Three Exhibitions That Revisit the March on Rome

Fri, 10/28/2022 - 17:50
Fascists moving towards Rome

The March on Rome — the insurrection that culminated with Benito Mussolini’s rise to power and the installment of his fascist regime — took place exactly 100 years ago this week. The totalitarian rule would go on to last two decades, with reverberations still being felt around Italy and the world today. 

While many of Italy's cultural institutes, theaters and museums have been hosting one-off conferences, screenings and demonstrations throughout the week to mark the centenary — with many concluding on or before the national holiday of Ognissanti on November 1 — others have longer-running programming and exhibitions underway. Here are three worth noting. 

In Pisa

pisa immagini del ventennio

Palazzo Blu is hosting Immagini del Ventennio. Pisa e il regime fascista (1922-1943), an exhibition drawing from a vast collection of photographs that Fondazione Pisa acquired from the Allegrini family in 2021. Guido Allegrini, the man behind the camera, documented everyday life in Pisa throughout the ventennio (20-year period), and the show sheds light on key figures, customs and day-to-day fixtures in the Tuscan city during the years of the regime.

Under Daniele Menozzi’s curation, Allegrini’s work has been placed alongside other photographs culled from public and private archives and collections. The exhibition explores several major themes and cultural moments: the march itself and Mussolini’s seizure of power; the 1929 Lateran Treaty; the regime’s institutions; Ethiopia and Spain; the Axis powers and Italy’s racial laws; defeat of the regime; and King Vittorio Emanuele III's lengthy sojourns at the San Rossore Park in Pisa — the spot from which he elected not to stop the March on Rome. 

If you go

Immagini del Ventennio. Pisa e il regime fascista (1922-1943)
Palazzo Blu, Pisa
Ongoing until March 26, 2023

In Milan

casa della memoria

Fondazione Kuliscioff and the Istituto Nazionale Ferruccio Parri have teamed up with the City of Milan’s Culture cabinet to organize two exhibitions that illustrate key events in Milan that led to the advent of the fascist regime. Both exhibitions are designed “to deepen understanding of history and open our eyes to the present and the future,” according to Milan’s mayor, Giuseppe Sala, who noted that Milan has long served as “a political thermometer and a ‘laboratory’ that pays attention to [cultural] signs and changes.”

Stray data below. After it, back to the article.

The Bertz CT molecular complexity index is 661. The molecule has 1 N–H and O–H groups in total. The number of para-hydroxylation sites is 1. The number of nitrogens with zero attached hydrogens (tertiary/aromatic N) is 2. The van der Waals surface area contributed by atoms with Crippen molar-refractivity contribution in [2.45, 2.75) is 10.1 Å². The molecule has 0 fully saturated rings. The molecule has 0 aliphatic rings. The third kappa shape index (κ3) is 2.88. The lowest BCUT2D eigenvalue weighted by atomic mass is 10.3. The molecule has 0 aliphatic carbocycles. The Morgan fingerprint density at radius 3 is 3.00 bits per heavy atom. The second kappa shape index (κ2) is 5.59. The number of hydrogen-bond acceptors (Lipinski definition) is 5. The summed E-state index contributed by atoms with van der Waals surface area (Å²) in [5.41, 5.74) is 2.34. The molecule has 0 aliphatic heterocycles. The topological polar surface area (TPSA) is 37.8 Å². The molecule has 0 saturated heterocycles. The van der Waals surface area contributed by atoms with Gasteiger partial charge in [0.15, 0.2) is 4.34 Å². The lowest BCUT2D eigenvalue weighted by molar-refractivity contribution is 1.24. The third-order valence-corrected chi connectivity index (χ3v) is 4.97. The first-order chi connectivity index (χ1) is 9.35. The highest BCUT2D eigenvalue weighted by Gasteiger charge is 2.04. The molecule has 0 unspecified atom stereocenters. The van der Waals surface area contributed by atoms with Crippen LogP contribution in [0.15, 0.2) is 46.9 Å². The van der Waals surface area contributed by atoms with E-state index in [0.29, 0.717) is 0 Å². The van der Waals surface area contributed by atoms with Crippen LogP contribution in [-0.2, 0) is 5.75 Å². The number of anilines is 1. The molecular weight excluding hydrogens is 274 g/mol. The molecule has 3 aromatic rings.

The Museo del Risorgimento is hosting The March on Rome: The Collapse of Democracy in Italy. Underway until December 11, the show features an eclectic mix of newspapers, posters and propaganda, photographs and documentary materials from the period surrounding the watershed October 1922 event.

Meanwhile, the Casa della Memoria is spotlighting Angelo Filippetti, one of the overlooked figures in the period’s history. Mayor of Milan in the months leading up to the March on Rome, Filippetti was a doctor, scientist and a member of the Italian Socialist Party. His government was driven out of Palazzo Marino, Milan’s City Hall, by fascist squad violence in August 1922, just a few months ahead of the March on Rome. The exhibition title, Un sindaco fuori dal comune: Angelo Filippetti, is a play on words — fuori dal comune means“unusual” or “out of the ordinary,” while comune is also the Italian word for “municipality.”

If you go

The March on Rome: The Collapse of Democracy in Italy
Museo del Risorgimento, Milan
Ongoing until December 11, 2022

Un sindaco fuori dal comune: Angelo Filippetti
Casa della Memoria, Milan
Ongoing until November 13, 2022